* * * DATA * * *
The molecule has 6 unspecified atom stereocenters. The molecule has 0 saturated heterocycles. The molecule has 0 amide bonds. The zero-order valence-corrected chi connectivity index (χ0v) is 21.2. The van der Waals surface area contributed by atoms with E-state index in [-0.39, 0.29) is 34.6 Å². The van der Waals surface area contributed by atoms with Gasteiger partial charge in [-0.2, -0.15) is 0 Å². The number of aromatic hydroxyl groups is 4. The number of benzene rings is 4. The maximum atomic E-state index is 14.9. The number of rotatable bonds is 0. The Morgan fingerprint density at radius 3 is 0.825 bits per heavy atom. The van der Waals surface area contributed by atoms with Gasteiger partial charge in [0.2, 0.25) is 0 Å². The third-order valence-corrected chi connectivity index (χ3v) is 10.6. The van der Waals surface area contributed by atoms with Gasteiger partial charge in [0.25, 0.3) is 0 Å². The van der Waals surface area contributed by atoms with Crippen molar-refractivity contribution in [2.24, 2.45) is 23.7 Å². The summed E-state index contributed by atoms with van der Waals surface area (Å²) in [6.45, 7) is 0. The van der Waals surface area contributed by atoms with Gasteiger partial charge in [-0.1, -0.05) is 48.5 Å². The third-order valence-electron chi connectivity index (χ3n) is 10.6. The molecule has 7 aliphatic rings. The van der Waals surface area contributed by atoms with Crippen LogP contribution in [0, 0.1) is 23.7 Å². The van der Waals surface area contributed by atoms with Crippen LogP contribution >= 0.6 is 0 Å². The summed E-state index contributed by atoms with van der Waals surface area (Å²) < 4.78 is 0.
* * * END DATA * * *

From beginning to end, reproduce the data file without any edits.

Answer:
The molecule has 6 unspecified atom stereocenters. The molecule has 0 saturated heterocycles. The molecule has 0 amide bonds. The zero-order valence-corrected chi connectivity index (χ0v) is 21.2. The van der Waals surface area contributed by atoms with E-state index in [-0.39, 0.29) is 34.6 Å². The van der Waals surface area contributed by atoms with Gasteiger partial charge in [-0.2, -0.15) is 0 Å². The number of aromatic hydroxyl groups is 4. The number of benzene rings is 4. The maximum atomic E-state index is 14.9. The number of rotatable bonds is 0. The Morgan fingerprint density at radius 3 is 0.825 bits per heavy atom. The van der Waals surface area contributed by atoms with Gasteiger partial charge in [0.2, 0.25) is 0 Å². The third-order valence-corrected chi connectivity index (χ3v) is 10.6. The van der Waals surface area contributed by atoms with Gasteiger partial charge in [0.25, 0.3) is 0 Å². The van der Waals surface area contributed by atoms with Crippen molar-refractivity contribution in [2.24, 2.45) is 23.7 Å². The summed E-state index contributed by atoms with van der Waals surface area (Å²) in [6.45, 7) is 0. The van der Waals surface area contributed by atoms with Gasteiger partial charge in [-0.1, -0.05) is 48.5 Å². The third-order valence-electron chi connectivity index (χ3n) is 10.6. The molecule has 7 aliphatic rings. The van der Waals surface area contributed by atoms with Crippen LogP contribution in [0, 0.1) is 23.7 Å². The van der Waals surface area contributed by atoms with Crippen LogP contribution >= 0.6 is 0 Å². The summed E-state index contributed by atoms with van der Waals surface area (Å²) < 4.78 is 0.